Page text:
Opinion Formation

I often wonder how people get to form their opinions. Particularly these days, when a lot of people seem to have opinions completely opposite to mine.

It would be nice to think that people reached their opinions about one matter or another after careful consideration. But I don’t think that many of my own opinions are carefully considered. In fact, I think hardly any of them are. I simply don’t have enough time to think about everything.

Instead, I think that my opinion about anything (if I have any opinion at all) is usually pretty much what everyone else thinks. Or at least everyone else who has expressed their opinion to me. My opinion is pretty much the average of everyone else’s opinion.

And having opinions like that makes for an easy life. Because when you meet up with friends, and talk about stuff, you find that you mostly agree with them about almost everything, and they agree with you. Which is a nice and warm and cosy experience. And friends are, almost by definition, people you tend to agree with. It’s hard work having differing opinions. Because you find yourself disagreeing rather than agreeing, and disagreeing is, well,… disagreeable.

But because people’s minds are usually slowly changing about things, the average opinion in any social group is always slowly changing. For example, over 20+ years in my old social group, opinion gradually swung from being smoking-tolerant to smoking-intolerant. So that most of the people I used to know are now antismokers, even if none of them are virulent antismokers. And I think that this is something that happened largely because they gradually came to agree, simply by talking to each other.

But friends and family aren’t the only sources of opinion. Anyone who reads a newspaper, or listens to a radio, or watches TV, is also being bombarded with opinions. And these get averaged in too. So you’ll often find that someone who reads a different newspaper than you do will also have slightly different opinions to you.

And of course it’s from radio and TV and newspapers that antismoking messages have been coming for the past 50 years or more, first in a slow drip, now in a flood. And this actually works to gradually shift opinions. Sixty years ago, nobody worried about smoking. And now pretty much everybody thinks it’s bad for you, and that it causes cancer and more or less every malady too. And it’s all come from the mass media. So I reckon that some of my former friends were people who watched TV a lot, or listened to the radio a lot. And gradually became more and more worried about smoking, and told their friends about it. And so their opinions gradually changed.

And if I didn’t go down the same path, it’s probably because I’ve never been a big TV watcher or radio listener. If I had been, I’d probably now be as antismoking as any of them. Equally, if they got to become antismoking, it was also because I personally never countered their antismoking opinions with contrary strongly pro-smoking ones. If I had, they might not have become antismokers. Instead, when they expressed concern about smoking, I would sympathise. But I never thought about smoking much back then.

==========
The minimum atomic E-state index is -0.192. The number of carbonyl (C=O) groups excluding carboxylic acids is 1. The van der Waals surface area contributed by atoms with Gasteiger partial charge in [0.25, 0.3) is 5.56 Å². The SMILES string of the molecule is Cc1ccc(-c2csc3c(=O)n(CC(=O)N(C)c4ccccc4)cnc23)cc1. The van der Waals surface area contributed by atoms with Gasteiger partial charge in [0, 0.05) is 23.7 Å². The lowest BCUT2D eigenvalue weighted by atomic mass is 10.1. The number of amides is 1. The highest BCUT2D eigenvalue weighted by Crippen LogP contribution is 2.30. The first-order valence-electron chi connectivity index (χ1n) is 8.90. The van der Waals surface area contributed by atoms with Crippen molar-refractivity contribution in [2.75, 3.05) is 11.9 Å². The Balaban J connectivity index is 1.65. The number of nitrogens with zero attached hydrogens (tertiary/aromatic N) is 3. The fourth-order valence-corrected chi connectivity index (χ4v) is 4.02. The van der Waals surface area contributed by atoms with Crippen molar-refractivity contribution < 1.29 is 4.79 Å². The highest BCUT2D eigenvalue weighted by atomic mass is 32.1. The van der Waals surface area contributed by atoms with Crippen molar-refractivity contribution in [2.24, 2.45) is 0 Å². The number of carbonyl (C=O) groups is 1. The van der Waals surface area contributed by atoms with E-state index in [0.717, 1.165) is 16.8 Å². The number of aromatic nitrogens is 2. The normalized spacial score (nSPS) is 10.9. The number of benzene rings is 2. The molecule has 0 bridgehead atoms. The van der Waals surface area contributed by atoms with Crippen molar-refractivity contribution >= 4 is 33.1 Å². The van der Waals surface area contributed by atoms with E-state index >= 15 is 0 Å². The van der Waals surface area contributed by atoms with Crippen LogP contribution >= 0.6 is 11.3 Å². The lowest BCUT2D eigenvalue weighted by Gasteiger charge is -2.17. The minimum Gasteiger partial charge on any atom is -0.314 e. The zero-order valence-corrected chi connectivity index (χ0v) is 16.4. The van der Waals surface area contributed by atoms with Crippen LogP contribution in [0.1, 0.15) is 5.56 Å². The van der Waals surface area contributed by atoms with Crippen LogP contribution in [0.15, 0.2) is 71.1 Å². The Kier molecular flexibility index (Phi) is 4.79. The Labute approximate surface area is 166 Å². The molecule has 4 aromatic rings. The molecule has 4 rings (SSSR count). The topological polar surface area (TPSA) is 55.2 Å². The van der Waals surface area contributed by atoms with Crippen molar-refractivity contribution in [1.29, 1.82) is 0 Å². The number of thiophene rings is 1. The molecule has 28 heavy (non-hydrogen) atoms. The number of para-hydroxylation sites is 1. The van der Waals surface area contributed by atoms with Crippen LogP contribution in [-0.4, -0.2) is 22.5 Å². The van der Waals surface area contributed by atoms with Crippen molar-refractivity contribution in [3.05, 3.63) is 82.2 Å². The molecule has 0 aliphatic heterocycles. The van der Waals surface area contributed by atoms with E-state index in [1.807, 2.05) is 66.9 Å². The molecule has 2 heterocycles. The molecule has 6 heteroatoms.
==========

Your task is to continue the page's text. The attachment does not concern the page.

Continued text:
I think that the low key antismoking media campaign of the past 50 years was so successful in changing people’s minds, that it was decided to use the same template to shift public opinion about other things. For example the global warming scare uses the same media template: trace amounts of gas in the atmosphere posing a terrible threat.

But while the antismoking campaign was conducted over 50 years, they tried to rush through the global warming scare in just 10 or 20 years. And they did it not just with a drip-drip of media scare stories, but with a torrent of them. And I stopped reading the Independent (my newspaper of choice at the time) because I realised that they were hosing me down every day with global warming scare stories. They tried to shift public opinion too quickly. And it didn’t work. So now we have global warming alarmists and sceptics in roughly equal numbers.

I sometimes think that the sole purpose of the mass media is to shape public opinion in one direction or other. Antismoking is one direction. Climate change is another. Christopher Booker in the Telegraph today:

We can see countless other examples these days of how the media, politicians and lobby groups wish to impose their own false “narratives” on public understanding of the issues of the time, remorselessly suppressing any evidence that contradicts the version they want us to believe. But a prime function of journalism should be to examine all the evidence and to expose these “narratives” for the fraudulent concoctions of artifice they are.

When I first began seriously investigating the great alarm over global warming a few years back, what first aroused my suspicion that something very odd was going on was the way in which those pushing the scare were not only shameless in their readiness to fiddle the scientific data, as in the notorious “hockey stick” graph, but quite ruthless in trying to discredit any critics, however expert, who dared challenge their theory. The last thing the pushers of a one-sided “narrative” can ever allow, or are equipped to engage in, is honest dialogue, based on an attempt to explore the truth of an issue in three dimensions.

The above opinion comes from a new source: the internet. And the internet is a source of a wide plurality of opinions about everything. And I think that the effect of encountering diverse opinions on the internet is to make everyone rather less certain of their own opinions. So if the mass media tend to drive opinion in one direction towards a consensus, the internet tends to diversify opinion away from any consensus. It’s much harder to shape public opinion in an internet era.